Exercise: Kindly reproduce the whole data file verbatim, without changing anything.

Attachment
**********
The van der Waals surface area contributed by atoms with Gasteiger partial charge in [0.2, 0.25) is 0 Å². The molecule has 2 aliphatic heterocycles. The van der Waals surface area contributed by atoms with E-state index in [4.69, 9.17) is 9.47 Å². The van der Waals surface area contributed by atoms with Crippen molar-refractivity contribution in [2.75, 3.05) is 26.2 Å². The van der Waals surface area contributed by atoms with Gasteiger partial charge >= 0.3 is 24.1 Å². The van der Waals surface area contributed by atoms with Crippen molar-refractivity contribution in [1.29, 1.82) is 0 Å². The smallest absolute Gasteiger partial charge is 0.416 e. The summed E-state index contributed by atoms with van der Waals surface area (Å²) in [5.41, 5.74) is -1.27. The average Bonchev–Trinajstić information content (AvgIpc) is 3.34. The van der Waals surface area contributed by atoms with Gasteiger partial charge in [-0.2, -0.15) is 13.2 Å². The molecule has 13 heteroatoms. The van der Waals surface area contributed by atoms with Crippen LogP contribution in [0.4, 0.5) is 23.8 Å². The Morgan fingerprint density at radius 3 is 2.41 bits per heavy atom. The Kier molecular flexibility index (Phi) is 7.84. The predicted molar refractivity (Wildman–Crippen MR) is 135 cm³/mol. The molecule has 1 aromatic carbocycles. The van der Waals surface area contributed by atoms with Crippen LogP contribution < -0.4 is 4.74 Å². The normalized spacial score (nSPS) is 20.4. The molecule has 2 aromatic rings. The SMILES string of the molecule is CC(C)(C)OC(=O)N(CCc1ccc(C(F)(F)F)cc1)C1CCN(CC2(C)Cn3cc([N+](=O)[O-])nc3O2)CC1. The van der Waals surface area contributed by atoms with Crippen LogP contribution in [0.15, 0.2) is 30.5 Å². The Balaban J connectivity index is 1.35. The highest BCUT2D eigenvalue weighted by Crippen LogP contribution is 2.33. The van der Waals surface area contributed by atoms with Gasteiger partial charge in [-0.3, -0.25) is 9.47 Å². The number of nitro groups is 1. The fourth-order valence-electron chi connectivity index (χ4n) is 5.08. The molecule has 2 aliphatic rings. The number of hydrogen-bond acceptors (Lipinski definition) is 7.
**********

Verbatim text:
The van der Waals surface area contributed by atoms with Gasteiger partial charge in [0.2, 0.25) is 0 Å². The molecule has 2 aliphatic heterocycles. The van der Waals surface area contributed by atoms with E-state index in [4.69, 9.17) is 9.47 Å². The van der Waals surface area contributed by atoms with Crippen molar-refractivity contribution in [2.75, 3.05) is 26.2 Å². The van der Waals surface area contributed by atoms with Gasteiger partial charge >= 0.3 is 24.1 Å². The van der Waals surface area contributed by atoms with Crippen molar-refractivity contribution in [1.29, 1.82) is 0 Å². The smallest absolute Gasteiger partial charge is 0.416 e. The summed E-state index contributed by atoms with van der Waals surface area (Å²) in [5.41, 5.74) is -1.27. The average Bonchev–Trinajstić information content (AvgIpc) is 3.34. The van der Waals surface area contributed by atoms with Gasteiger partial charge in [-0.2, -0.15) is 13.2 Å². The molecule has 13 heteroatoms. The van der Waals surface area contributed by atoms with Crippen LogP contribution in [0.4, 0.5) is 23.8 Å². The Morgan fingerprint density at radius 3 is 2.41 bits per heavy atom. The Kier molecular flexibility index (Phi) is 7.84. The predicted molar refractivity (Wildman–Crippen MR) is 135 cm³/mol. The molecule has 1 aromatic carbocycles. The van der Waals surface area contributed by atoms with Crippen LogP contribution < -0.4 is 4.74 Å². The normalized spacial score (nSPS) is 20.4. The molecule has 2 aromatic rings. The SMILES string of the molecule is CC(C)(C)OC(=O)N(CCc1ccc(C(F)(F)F)cc1)C1CCN(CC2(C)Cn3cc([N+](=O)[O-])nc3O2)CC1. The van der Waals surface area contributed by atoms with Crippen LogP contribution in [0.15, 0.2) is 30.5 Å². The Balaban J connectivity index is 1.35. The highest BCUT2D eigenvalue weighted by Crippen LogP contribution is 2.33. The van der Waals surface area contributed by atoms with Gasteiger partial charge in [-0.3, -0.25) is 9.47 Å². The number of nitro groups is 1. The fourth-order valence-electron chi connectivity index (χ4n) is 5.08. The molecule has 2 aliphatic rings. The number of hydrogen-bond acceptors (Lipinski definition) is 7.